Aircraft measurements of carbon dioxide and methane for the calibration of ground-based high-resolution Fourier Transform Spectrometers and a comparison to GOSAT data measured over Tsukuba and Moshiri
- 1National Institute for Environmental Studies, 16-2 Onogawa, Tsukuba, Ibaraki, 305-8506, Japan
- 2Solar-Terrestrial Environment Laboratory, Nagoya University, Furo-cho, Chikusa-ku, Nagoya, 464-8601, Japan
- 3Meteorological Research Institute, 1-1 Nagamine, Tsukuba, Ibaraki, 305-0052, Japan
- 4California Institute of Technology, Pasadena, CA, 91125-2100, USA
- 5Japan Aerospace Exploration Agency Earth Observation Research Center, 2-1-1 Sengen, Tsukuba, Ibaraki, 305-8505, Japan
- *now at: Japan Aerospace Exploration Agency Earth Observation Research Center, 2-1-1 Sengen, Tsukuba, Ibaraki, 305-8505, Japan
- **now at: Graduate School of Natural Science and Technology, Okayama University, 3-1-1 Tsushima-naka kita-ku, Okayama, 700-8530, Japan
Abstract. Aircraft measurements of carbon dioxide and methane over Tsukuba (36.05° N, 140.12° E) (February 2010) and Moshiri (44.36° N, 142.26° E) (August 2009) were made to calibrate ground-based high-resolution Fourier Transform Spectrometers (g-b FTSs) and to compare with the Greenhouse gases Observing SATellite (GOSAT). The aircraft measurements over Tsukuba in February 2010 were successful in synchronizing with both the g-b FTS and GOSAT for the first time. Airborne in situ and flask-sampling instruments were mounted on the aircraft, and measurements were carried out between altitudes of 0.5 and 7 km to obtain vertical profiles of carbon dioxide (CO2), methane (CH4), and other gaseous species.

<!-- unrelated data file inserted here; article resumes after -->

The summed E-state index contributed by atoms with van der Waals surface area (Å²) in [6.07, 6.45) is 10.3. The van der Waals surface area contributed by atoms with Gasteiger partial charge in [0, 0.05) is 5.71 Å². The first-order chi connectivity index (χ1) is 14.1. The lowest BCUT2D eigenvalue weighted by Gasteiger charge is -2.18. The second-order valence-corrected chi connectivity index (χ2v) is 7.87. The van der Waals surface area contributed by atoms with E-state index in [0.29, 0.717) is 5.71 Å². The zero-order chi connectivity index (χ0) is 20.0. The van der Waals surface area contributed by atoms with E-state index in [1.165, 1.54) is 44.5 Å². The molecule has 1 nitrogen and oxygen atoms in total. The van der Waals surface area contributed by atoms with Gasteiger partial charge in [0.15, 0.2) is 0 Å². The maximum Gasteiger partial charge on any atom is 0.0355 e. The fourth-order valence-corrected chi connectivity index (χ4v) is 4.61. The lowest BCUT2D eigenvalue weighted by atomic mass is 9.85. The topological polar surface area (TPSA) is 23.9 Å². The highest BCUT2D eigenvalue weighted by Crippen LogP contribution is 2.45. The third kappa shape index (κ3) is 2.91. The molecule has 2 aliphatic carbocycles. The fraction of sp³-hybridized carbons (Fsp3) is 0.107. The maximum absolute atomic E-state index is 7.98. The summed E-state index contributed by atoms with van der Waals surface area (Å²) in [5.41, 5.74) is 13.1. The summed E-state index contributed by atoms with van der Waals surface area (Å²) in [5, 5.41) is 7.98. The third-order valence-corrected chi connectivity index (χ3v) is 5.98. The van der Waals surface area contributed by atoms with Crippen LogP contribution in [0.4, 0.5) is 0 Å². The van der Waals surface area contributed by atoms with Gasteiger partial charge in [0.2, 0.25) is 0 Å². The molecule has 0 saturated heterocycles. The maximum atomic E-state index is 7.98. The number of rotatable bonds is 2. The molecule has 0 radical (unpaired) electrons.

By comparing the g-b FTS measurements with the airborne measurements, the column-averaged dry air mole fractions of CO2 (XCO2) and CH4 (XCH4) retrieved from the g-b FTS measurements at Tsukuba were biased low by 0.33 ± 0.11% for XCO2 and 0.69 ± 0.29% for XCH4.
The g-b FTS values at Moshiri were biased low by 1.24% for XCO2 and 2.11% for XCH4. The GOSAT data show biases that are 3.1% ± 1.7% lower for XCO2 and 2.5% ± 0.8% lower for XCH4 than the aircraft measurements obtained over Tsukuba.